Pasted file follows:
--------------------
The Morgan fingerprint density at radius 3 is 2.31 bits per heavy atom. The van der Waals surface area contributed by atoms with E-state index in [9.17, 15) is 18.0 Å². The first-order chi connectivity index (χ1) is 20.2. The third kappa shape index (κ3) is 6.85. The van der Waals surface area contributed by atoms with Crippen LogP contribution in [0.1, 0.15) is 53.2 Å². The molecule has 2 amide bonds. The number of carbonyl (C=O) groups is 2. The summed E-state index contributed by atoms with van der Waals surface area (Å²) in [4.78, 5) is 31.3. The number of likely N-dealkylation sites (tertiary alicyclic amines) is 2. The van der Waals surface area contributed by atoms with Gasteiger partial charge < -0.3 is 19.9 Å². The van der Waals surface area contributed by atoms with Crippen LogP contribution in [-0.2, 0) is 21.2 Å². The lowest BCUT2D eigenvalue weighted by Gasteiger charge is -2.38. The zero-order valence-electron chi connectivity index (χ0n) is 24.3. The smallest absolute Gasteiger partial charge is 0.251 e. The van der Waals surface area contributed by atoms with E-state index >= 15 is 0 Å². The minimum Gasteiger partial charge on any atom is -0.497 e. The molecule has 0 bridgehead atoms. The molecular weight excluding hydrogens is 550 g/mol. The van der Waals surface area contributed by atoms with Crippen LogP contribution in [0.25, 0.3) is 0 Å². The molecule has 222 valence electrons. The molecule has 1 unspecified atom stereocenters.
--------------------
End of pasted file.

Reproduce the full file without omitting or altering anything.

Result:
The Morgan fingerprint density at radius 3 is 2.31 bits per heavy atom. The van der Waals surface area contributed by atoms with E-state index in [9.17, 15) is 18.0 Å². The first-order chi connectivity index (χ1) is 20.2. The third kappa shape index (κ3) is 6.85. The van der Waals surface area contributed by atoms with Crippen LogP contribution in [0.1, 0.15) is 53.2 Å². The molecule has 2 amide bonds. The number of carbonyl (C=O) groups is 2. The summed E-state index contributed by atoms with van der Waals surface area (Å²) in [4.78, 5) is 31.3. The number of likely N-dealkylation sites (tertiary alicyclic amines) is 2. The van der Waals surface area contributed by atoms with Gasteiger partial charge < -0.3 is 19.9 Å². The van der Waals surface area contributed by atoms with Crippen LogP contribution in [-0.2, 0) is 21.2 Å². The lowest BCUT2D eigenvalue weighted by Gasteiger charge is -2.38. The zero-order valence-electron chi connectivity index (χ0n) is 24.3. The smallest absolute Gasteiger partial charge is 0.251 e. The van der Waals surface area contributed by atoms with E-state index >= 15 is 0 Å². The minimum Gasteiger partial charge on any atom is -0.497 e. The molecule has 0 bridgehead atoms. The molecular weight excluding hydrogens is 550 g/mol. The van der Waals surface area contributed by atoms with Crippen LogP contribution in [0.25, 0.3) is 0 Å². The molecule has 222 valence electrons. The molecule has 1 unspecified atom stereocenters.